By Peter DeHaan
In my column “Game On,” I discussed gamification: motivating behavior by applying gaming theory. I questioned if it was mostly hype or offered merit, sharing my experiences with gamification from a customer perspective. Now I’ll share my gamification experience from an employee perspective. My story goes back a few decades, long before the word existed.
My first full-time job was repairing copy machines. I didn’t necessarily like the work, but I liked having a job. Not only had I grabbed the first offer, I also failed to verify the compensation, assuming what my school’s placement department told me was correct. It was not; the company paid about half of what I expected. So I considered this position as temporary, something to pay the bills until I could find work that paid better.
Nevertheless I poured myself into my new job, striving to excel at fixing copy machines. I applied myself and became good: I repaired the machines fast, kept expenses down, and earned praise from customers.
Imagine my dismay when I saw the first technician ranking. I was near the bottom of the list. Something was wrong. Our dispatcher calculated the results for our boss, so I asked her what she tracked. I listened carefully. To my surprise, the measurements had nothing to do with repairing machines quickly or saving money. Most metrics addressed other factors such as the ratio of drive time to service time, the number of hours logged, and how many leads I passed to the sales department. I was doing everything wrong.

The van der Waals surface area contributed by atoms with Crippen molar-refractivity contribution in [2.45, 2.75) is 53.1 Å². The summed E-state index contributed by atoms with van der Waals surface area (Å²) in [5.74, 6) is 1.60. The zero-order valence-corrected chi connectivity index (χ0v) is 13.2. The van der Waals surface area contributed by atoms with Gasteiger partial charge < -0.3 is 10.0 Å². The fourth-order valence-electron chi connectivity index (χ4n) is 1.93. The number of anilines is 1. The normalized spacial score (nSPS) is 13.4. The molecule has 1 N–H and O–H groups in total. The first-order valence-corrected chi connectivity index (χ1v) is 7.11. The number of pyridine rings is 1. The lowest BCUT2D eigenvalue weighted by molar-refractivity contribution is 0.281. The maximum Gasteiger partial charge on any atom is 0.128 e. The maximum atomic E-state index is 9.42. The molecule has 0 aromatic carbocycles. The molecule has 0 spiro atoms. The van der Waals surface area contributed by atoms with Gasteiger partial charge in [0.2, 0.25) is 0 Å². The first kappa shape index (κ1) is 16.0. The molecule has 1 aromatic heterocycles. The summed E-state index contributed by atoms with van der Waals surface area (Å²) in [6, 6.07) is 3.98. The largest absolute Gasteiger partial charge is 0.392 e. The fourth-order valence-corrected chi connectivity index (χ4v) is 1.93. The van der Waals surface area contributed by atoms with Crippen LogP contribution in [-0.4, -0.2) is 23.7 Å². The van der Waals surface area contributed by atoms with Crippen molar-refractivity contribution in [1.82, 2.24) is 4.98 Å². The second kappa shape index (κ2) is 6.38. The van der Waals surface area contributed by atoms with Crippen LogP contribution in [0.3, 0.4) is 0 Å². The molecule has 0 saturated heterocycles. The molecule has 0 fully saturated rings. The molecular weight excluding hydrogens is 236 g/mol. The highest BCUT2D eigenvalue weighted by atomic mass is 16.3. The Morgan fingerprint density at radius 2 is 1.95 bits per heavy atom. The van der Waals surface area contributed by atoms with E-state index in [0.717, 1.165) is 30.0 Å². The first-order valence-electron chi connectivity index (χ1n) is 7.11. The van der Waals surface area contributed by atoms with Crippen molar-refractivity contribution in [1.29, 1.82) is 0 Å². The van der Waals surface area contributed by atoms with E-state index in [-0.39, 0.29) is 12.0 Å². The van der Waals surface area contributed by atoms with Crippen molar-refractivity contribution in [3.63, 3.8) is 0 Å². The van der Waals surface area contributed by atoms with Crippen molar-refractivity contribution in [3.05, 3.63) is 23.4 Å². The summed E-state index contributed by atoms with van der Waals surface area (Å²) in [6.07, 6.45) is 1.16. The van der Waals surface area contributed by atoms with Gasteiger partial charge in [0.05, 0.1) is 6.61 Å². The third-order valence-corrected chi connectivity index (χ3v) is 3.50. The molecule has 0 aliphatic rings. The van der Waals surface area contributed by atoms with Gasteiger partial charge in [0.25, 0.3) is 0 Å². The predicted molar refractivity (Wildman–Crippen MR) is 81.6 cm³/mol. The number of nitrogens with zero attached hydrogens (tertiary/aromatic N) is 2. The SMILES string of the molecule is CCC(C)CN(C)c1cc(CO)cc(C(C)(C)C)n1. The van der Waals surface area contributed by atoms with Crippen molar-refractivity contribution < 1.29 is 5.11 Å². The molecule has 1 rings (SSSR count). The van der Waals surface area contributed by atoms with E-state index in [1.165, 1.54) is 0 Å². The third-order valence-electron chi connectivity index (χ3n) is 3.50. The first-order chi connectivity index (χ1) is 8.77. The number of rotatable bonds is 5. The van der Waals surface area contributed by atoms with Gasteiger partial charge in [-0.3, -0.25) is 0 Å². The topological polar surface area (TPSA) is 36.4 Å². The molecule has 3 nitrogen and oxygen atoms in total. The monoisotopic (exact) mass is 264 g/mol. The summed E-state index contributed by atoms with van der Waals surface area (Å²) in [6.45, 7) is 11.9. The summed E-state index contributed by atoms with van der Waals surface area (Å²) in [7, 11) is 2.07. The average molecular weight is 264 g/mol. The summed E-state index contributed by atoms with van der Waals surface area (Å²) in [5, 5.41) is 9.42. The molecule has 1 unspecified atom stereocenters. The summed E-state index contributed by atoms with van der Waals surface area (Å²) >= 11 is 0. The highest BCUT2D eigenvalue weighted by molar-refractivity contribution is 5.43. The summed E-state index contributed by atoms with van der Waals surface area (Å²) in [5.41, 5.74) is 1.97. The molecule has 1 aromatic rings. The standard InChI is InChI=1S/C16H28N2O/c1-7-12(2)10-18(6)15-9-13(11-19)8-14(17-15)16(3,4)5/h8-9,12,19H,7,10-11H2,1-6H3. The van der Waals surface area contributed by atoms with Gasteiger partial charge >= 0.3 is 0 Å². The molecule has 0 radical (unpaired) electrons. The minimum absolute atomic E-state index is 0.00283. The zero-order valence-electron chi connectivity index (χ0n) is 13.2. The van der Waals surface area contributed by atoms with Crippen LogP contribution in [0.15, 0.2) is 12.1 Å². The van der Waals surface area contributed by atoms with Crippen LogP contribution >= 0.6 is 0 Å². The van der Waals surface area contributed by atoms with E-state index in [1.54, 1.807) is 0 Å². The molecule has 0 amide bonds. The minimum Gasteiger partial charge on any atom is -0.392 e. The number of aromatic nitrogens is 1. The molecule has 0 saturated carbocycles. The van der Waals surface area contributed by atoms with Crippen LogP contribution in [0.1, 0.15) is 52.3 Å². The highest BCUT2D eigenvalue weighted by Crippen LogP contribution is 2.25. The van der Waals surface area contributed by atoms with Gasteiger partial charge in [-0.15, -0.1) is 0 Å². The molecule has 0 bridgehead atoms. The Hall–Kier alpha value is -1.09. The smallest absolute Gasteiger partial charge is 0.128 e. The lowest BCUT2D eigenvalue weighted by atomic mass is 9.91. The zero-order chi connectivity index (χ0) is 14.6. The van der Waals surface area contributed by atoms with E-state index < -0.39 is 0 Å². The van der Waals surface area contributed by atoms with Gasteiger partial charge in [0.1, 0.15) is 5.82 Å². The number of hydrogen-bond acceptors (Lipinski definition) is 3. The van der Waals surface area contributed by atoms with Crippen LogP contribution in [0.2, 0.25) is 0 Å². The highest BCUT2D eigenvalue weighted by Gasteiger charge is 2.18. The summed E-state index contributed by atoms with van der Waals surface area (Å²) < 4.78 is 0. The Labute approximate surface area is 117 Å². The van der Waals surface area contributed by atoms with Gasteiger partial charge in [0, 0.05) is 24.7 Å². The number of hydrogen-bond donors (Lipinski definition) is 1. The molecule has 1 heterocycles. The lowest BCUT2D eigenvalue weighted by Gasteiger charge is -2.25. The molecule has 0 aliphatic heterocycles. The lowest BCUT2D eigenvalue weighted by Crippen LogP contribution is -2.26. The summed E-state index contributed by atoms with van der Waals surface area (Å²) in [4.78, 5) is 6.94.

Taking this knowledge I developed a new approach to my job. I stopped focusing on serving customers. I began striving to maximize my rating because my incentive pay was tied to the results. I desperately needed to earn a nice bonus to offset my lower-than-expected salary.
When the next ranking came out, I was near the top for the month, and my year-to-date placement had moved to the upper half of the list. However, my paycheck was my real reward. For the third month, I was number one, and year-to-date I was in the top quarter. After six months both my monthly and annual rankings were number one. My bonuses now approached my base pay. By playing their game, I’d nearly doubled my compensation.
Though I was still a good copy machine technician, the customer was not number one; my paycheck was. I didn’t prioritize repairs based on urgency; I scheduled them to minimize my drive time, since part of the bonus was for spending less than 10 percent of my time behind the wheel. I’d start and end the day with a stop close to home because driving to my first call and returning home didn’t count in the calculations. I also drove faster, but that’s another story.
I no longer tried to save the company money but instead focused on what was best for my rating. For example, if protocol called for cleaning a filter or retrofitting a part, I’d replace it. Though this cost the company more, it all but eliminated the possibility of me being called back for the same problem – and being penalized for it. If one of two parts would fix the problem but only time would tell which one, instead of replacing the cheaper part first and then waiting, I’d replace both and be done with it.
No one realized what I was doing. My rating was stellar, my superiors were pleased, and customers couldn’t tell the difference.
After nine months, a better job came along. The base pay for my new position exceeded the salary and bonuses of my old one. There were no games to play with my new employer. All I had to do was focus on the work.
Peter DeHaan is the publisher and editor-in-chief of AnswerStat magazine and a passionate wordsmith. Connect with him on his blogs, social media, and newsletter, all accessible at www.authorpeterdehaan.com.
[From AnswerStat – August/September 2015]